“Life is like a park. There are always weeds of discrimination, hatred and inequality. We should be planting the seeds of love, help and community.”
Gurcharan Singh Bhatia lives by those words. His late wife, Jiti, used to say them. Together, the two human rights advocates have planted the seeds of love, help and community in Edmonton over the past six decades. He was also a citizenship judge and one of the founders of Daughters Day in Edmonton.
A small city park now bears the couple’s names. In August, the City of Edmonton unveiled the Jiti and Gurcharan Bhatia Park in Blue Quill Estates, just north of MacTaggart Sanctuary. The Bhatias moved to the southwest community in 1980. Jiti passed away in 2018, at the age of 80.
“We enjoy the neighbourhood and we feel very honoured that the City has blessed us by naming the park after us,” said Gurcharan, 90. “It’s a park meant for walking and sitting in the sunshine. We’re very happy.”
“What does a Canadian look like?”
Gurcharan struggled with the weeds of discrimination, hatred and inequality early on in his life.
Born in what is now the state of Punjab, he survived the partition of India and Pakistan in 1947, which divided neighbours along religious lines and led to the deaths of as many as two million people, including his father and 66 relatives.
In 1964, Gurcharan emigrated from India to Canada with Jiti, their daughter Priti and his mother. Winnipeg was their first destination. There, he experienced discrimination because of his turban. While trying to find work as a chartered accountant, a prospective employer said he couldn’t hire Gurcharan because he didn’t look like a Canadian. “What does a Canadian look like?,” replied Gurcharan.
He ended up getting a job with another company, but eventually dedicated his life to planting and growing those seeds of love, help and community with his wife.
“We didn’t believe in revenge, we wanted to improve things for the next generation, so our children and grandchildren can live in peace,” said Gurcharan. “We were lucky that we found a country where these philosophies were sprouting. But these values don’t grow overnight, we have to work hard for them.”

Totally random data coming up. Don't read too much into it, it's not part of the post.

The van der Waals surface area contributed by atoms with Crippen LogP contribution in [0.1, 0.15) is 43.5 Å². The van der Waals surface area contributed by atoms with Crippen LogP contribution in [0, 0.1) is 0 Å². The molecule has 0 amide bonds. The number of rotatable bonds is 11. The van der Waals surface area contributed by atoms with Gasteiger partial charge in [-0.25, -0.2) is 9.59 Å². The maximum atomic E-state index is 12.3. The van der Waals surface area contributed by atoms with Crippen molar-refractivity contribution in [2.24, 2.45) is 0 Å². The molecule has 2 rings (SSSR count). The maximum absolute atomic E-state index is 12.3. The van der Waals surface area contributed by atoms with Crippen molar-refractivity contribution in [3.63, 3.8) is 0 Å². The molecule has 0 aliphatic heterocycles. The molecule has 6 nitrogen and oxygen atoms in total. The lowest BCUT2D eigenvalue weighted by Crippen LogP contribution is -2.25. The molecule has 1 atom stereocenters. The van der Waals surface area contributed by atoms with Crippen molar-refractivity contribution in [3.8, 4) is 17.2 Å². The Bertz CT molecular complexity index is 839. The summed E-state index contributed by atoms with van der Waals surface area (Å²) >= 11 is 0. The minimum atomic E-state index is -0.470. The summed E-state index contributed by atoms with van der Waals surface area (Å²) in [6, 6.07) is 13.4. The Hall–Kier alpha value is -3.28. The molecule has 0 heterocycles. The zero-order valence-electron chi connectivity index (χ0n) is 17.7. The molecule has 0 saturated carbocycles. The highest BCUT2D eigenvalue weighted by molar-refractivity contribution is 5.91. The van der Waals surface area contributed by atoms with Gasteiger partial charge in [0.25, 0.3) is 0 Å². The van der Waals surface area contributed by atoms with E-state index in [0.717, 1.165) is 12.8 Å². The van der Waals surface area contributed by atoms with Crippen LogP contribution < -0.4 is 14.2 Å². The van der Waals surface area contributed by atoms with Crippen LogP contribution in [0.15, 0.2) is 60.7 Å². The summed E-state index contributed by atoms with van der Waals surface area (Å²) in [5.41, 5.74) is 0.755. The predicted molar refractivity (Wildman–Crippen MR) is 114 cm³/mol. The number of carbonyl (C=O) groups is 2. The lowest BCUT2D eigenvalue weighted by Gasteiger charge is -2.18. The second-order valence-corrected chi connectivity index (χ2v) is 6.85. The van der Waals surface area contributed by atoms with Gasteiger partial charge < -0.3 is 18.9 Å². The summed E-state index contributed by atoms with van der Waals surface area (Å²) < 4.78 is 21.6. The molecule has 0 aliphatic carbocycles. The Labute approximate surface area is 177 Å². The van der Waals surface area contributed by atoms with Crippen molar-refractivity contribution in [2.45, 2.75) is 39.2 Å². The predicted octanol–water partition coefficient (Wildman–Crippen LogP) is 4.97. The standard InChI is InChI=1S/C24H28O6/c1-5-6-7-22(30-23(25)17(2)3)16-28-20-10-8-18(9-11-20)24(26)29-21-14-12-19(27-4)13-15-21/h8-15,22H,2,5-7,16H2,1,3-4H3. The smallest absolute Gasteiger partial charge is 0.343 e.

He launched a multicultural magazine, Canadian Link, to connect with South Asian immigrants. He was a member of the Canadian Human Rights Commission. Gurcharan was also the first visible minority to be appointed as a citizenship judge in Alberta, swearing in an estimated 40,000 new Canadians over his 10-year tenure.
In 1998, he chaired a local conference celebrating the 50th anniversary of the United Nations Declaration of Human Rights, attended by notables such as Bishop Desmond Tutu and former Irish president Mary Robinson.
In 2012, Gurcharan along with his friends and late wife launched Daughters Day to recognize the lives and achievements of daughters. The annual celebration, which features an awards ceremony, usually takes place at City Hall, but due to COVID-19 protocols, it will be held virtually on Sept. 25. The livestream starts at 1 p.m.
“Every woman is a daughter—whether one-day old or 100 years old,” said Gurcharan. “They have to be respected. They have to be given equal opportunities. Only then will we have peace in the world.”
His daughter, Priti Laderoute, is proud of her parents’ tireless efforts to make the world a better place for themselves and their communities.
“They didn’t do it for the awards or recognition but for the passion and joy they had for the human spirit,” she said. “Hopefully people who go to the park use it as a place that unites people and brings them smiles, laughter and peace which is the best legacy possible.”
Editor’s note: the pic at the top of the post shows the Jiti and Gurcharan Bhatia Park in Blue Quill Estates, on September 21, 2021.